• a partner who performs services for your partnership
  • a director of your company
  • an independent contractor who performs services for you

Special rules for educational assistance. For educational assistance to qualify as a working condition fringe benefit, the cost of the education must be a job-related deductible expense for your employee. That is, the payment must be for education that allows the employee to maintain skills needed or advantageous on the job, but that does not qualify the employee for a new occupation.

If the education does not bear the required relationship to the job, it may still be excluded from taxable income if it meets the requirement of a special law provision. This provision says that an employee can exclude from taxable income up to $5,250 of employer-provided educational assistance annually if the program meets certain nondiscrimination requirements.

Very minimal fringe benefits

A minimal fringe benefit (often referred to as a "de minimis" fringe benefit) is any property or service that you provide to your employees that has such a small value that accounting for it would be unreasonable. These benefits are not taxable to your employees.

If you decide to provide some minimal benefits to employees, be careful not to provide them too often. If you're frequently providing minimal fringe benefits to your employees, the IRS may require that the benefits be included in employees' compensation because, in addition to the actual value of the benefit, the IRS considers frequency a key consideration in determining if a benefit is minimal.

The following are some examples of minimal fringe benefits:

  • occasional tickets for entertainment or sporting events
  • holiday gifts, (other than cash), with a low fair market value
  • coffee, doughnuts, or soft drinks
  • occasional parties or picnics for employees and their guests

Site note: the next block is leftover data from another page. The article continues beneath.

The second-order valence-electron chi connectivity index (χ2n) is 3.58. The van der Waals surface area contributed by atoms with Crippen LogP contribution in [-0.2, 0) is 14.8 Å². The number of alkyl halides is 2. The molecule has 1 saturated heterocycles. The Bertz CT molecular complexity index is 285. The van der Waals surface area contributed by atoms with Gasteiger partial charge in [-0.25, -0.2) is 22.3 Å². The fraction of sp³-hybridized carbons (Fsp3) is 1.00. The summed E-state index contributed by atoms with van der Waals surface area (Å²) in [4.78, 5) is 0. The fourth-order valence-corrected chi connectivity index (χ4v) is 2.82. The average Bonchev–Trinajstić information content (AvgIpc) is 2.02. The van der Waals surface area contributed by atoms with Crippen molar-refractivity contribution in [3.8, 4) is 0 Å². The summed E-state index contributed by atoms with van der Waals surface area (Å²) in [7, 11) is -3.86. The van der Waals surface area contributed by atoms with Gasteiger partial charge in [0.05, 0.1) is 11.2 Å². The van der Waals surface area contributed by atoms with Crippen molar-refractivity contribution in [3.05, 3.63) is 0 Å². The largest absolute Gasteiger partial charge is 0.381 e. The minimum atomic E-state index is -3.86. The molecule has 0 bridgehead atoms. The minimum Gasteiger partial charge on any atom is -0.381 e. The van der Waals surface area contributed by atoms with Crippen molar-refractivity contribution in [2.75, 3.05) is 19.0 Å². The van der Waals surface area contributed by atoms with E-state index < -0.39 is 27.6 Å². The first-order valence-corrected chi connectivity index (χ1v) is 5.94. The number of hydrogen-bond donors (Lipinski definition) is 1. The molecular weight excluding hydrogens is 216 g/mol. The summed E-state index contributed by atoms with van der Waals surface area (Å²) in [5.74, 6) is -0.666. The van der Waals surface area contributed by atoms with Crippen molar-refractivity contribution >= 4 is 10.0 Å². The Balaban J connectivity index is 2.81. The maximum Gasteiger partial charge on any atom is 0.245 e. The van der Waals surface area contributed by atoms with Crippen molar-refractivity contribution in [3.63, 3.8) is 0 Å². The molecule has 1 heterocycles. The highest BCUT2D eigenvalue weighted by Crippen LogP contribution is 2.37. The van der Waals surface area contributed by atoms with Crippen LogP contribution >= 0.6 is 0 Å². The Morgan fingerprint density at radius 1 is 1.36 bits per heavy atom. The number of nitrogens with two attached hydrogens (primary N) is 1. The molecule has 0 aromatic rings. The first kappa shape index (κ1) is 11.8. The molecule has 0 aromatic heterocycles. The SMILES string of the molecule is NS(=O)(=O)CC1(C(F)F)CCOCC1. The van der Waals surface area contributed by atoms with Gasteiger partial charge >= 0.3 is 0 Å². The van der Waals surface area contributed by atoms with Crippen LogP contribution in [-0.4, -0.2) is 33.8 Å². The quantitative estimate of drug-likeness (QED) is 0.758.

• occasional meal money or local transportation fare for employees working overtime (not based on hours worked), and for meals provided to enable employees to work overtime
  • occasional use of a company copying machine
  • group term life insurance of $2,000 or less payable on the death of an employee's spouse or dependent

Qualified transportation fringe benefits can be excluded from income

Qualified transportation fringe benefits, which are not taxable to the employees but are deductible by you, are the following employee benefits:

  • transportation in a "commuter highway vehicle" (a van pool) if the transportation is between an employee's home and work place. A commuter highway vehicle is any highway vehicle that seats at least six adults, including the driver. Also, you must reasonably expect that at least 80 percent of the vehicle mileage will be for transporting employees between their homes and the work place. At least half of the vehicle's seats (not including the driver's) must be taken by your employees.
  • a transit pass; that is, any pass, token, fare card, voucher, or similar item entitling a person, free of charge or at a reduced rate, to ride mass transit or in a vehicle that seats at least six adults (not including the driver), if the vehicle is operated by a person in the business of transporting persons for compensation or hire. Mass transit can be a publicly or privately operated bus, rail, or ferry service.
  • qualified parking; that is, parking provided to your employees on or near your business premises. Also included is parking provided on or near the location from which your employees commute to work using mass transit, commuter highway vehicles (van pools), or carpools. It doesn't include parking on or near your employee's residence.